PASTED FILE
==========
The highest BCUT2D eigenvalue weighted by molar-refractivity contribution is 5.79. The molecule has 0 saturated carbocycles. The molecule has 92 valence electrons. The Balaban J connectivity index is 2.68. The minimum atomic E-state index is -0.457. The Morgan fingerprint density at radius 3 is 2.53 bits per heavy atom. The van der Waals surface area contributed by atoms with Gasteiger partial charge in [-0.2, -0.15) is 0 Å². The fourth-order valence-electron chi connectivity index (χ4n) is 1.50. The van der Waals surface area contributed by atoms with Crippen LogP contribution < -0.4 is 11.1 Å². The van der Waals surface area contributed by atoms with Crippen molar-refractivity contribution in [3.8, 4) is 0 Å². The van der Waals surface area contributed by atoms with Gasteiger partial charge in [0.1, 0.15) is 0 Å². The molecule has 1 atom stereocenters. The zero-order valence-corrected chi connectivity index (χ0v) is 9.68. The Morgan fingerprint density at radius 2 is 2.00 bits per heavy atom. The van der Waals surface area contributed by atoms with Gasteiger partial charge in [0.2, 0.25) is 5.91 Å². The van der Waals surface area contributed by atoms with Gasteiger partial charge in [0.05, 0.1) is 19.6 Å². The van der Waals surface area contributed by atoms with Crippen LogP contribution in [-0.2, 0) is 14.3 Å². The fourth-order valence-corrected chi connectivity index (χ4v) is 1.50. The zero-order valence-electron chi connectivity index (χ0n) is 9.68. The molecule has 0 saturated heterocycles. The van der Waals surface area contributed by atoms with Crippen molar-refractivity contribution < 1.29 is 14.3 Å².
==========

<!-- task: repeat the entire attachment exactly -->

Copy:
The highest BCUT2D eigenvalue weighted by molar-refractivity contribution is 5.79. The molecule has 0 saturated carbocycles. The molecule has 92 valence electrons. The Balaban J connectivity index is 2.68. The minimum atomic E-state index is -0.457. The Morgan fingerprint density at radius 3 is 2.53 bits per heavy atom. The van der Waals surface area contributed by atoms with Gasteiger partial charge in [-0.2, -0.15) is 0 Å². The fourth-order valence-electron chi connectivity index (χ4n) is 1.50. The van der Waals surface area contributed by atoms with Crippen LogP contribution < -0.4 is 11.1 Å². The van der Waals surface area contributed by atoms with Crippen molar-refractivity contribution in [3.8, 4) is 0 Å². The van der Waals surface area contributed by atoms with Gasteiger partial charge in [0.1, 0.15) is 0 Å². The molecule has 1 atom stereocenters. The zero-order valence-corrected chi connectivity index (χ0v) is 9.68. The Morgan fingerprint density at radius 2 is 2.00 bits per heavy atom. The van der Waals surface area contributed by atoms with Gasteiger partial charge in [0.2, 0.25) is 5.91 Å². The van der Waals surface area contributed by atoms with Gasteiger partial charge in [0.05, 0.1) is 19.6 Å². The van der Waals surface area contributed by atoms with Crippen LogP contribution in [-0.2, 0) is 14.3 Å². The fourth-order valence-corrected chi connectivity index (χ4v) is 1.50. The zero-order valence-electron chi connectivity index (χ0n) is 9.68. The molecule has 0 saturated heterocycles. The van der Waals surface area contributed by atoms with Crippen molar-refractivity contribution < 1.29 is 14.3 Å².